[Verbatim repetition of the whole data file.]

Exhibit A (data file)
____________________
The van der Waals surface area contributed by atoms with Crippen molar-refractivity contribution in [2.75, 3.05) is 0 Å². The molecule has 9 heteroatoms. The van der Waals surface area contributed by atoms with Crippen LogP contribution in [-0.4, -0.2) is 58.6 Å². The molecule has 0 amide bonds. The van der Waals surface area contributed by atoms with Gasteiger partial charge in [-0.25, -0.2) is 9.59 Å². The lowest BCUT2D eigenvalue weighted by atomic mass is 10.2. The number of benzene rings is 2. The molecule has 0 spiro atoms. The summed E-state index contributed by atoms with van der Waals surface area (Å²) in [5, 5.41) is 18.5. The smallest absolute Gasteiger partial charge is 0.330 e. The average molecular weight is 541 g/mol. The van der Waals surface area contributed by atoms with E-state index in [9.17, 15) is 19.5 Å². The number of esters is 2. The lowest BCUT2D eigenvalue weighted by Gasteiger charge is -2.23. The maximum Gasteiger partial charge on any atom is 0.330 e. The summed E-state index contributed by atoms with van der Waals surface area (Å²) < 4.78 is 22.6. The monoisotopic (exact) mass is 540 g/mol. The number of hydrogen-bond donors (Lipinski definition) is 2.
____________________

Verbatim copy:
The van der Waals surface area contributed by atoms with Crippen molar-refractivity contribution in [2.75, 3.05) is 0 Å². The molecule has 9 heteroatoms. The van der Waals surface area contributed by atoms with Crippen LogP contribution in [-0.4, -0.2) is 58.6 Å². The molecule has 0 amide bonds. The van der Waals surface area contributed by atoms with Gasteiger partial charge in [-0.25, -0.2) is 9.59 Å². The lowest BCUT2D eigenvalue weighted by atomic mass is 10.2. The number of benzene rings is 2. The molecule has 0 spiro atoms. The summed E-state index contributed by atoms with van der Waals surface area (Å²) in [5, 5.41) is 18.5. The smallest absolute Gasteiger partial charge is 0.330 e. The average molecular weight is 541 g/mol. The van der Waals surface area contributed by atoms with E-state index in [9.17, 15) is 19.5 Å². The number of esters is 2. The lowest BCUT2D eigenvalue weighted by Gasteiger charge is -2.23. The maximum Gasteiger partial charge on any atom is 0.330 e. The summed E-state index contributed by atoms with van der Waals surface area (Å²) < 4.78 is 22.6. The monoisotopic (exact) mass is 540 g/mol. The number of hydrogen-bond donors (Lipinski definition) is 2.